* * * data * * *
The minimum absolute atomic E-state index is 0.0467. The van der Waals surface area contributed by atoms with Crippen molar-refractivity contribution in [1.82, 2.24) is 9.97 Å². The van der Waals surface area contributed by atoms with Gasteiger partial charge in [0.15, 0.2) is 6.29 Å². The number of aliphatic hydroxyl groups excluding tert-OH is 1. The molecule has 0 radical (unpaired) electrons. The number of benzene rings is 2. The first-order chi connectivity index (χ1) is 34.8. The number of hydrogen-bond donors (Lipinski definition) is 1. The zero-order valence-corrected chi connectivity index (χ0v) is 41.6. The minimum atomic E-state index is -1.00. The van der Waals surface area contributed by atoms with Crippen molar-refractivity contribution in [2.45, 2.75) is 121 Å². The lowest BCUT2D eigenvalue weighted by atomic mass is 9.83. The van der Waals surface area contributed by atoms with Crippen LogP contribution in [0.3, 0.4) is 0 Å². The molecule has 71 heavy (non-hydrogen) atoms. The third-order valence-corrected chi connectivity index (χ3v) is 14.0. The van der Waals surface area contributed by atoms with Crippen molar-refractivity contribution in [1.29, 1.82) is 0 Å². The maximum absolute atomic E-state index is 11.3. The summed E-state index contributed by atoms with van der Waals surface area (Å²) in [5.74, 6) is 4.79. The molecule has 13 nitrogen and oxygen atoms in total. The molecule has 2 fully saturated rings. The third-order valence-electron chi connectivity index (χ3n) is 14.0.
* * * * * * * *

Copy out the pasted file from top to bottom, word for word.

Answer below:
The minimum absolute atomic E-state index is 0.0467. The van der Waals surface area contributed by atoms with Crippen molar-refractivity contribution in [1.82, 2.24) is 9.97 Å². The van der Waals surface area contributed by atoms with Gasteiger partial charge in [0.15, 0.2) is 6.29 Å². The number of aliphatic hydroxyl groups excluding tert-OH is 1. The molecule has 0 radical (unpaired) electrons. The number of benzene rings is 2. The first-order chi connectivity index (χ1) is 34.8. The number of hydrogen-bond donors (Lipinski definition) is 1. The zero-order valence-corrected chi connectivity index (χ0v) is 41.6. The minimum atomic E-state index is -1.00. The van der Waals surface area contributed by atoms with Crippen molar-refractivity contribution in [2.45, 2.75) is 121 Å². The lowest BCUT2D eigenvalue weighted by atomic mass is 9.83. The van der Waals surface area contributed by atoms with Crippen LogP contribution in [0.3, 0.4) is 0 Å². The molecule has 71 heavy (non-hydrogen) atoms. The third-order valence-corrected chi connectivity index (χ3v) is 14.0. The van der Waals surface area contributed by atoms with Crippen molar-refractivity contribution in [1.29, 1.82) is 0 Å². The maximum absolute atomic E-state index is 11.3. The summed E-state index contributed by atoms with van der Waals surface area (Å²) in [5.74, 6) is 4.79. The molecule has 13 nitrogen and oxygen atoms in total. The molecule has 2 fully saturated rings. The third-order valence-electron chi connectivity index (χ3n) is 14.0.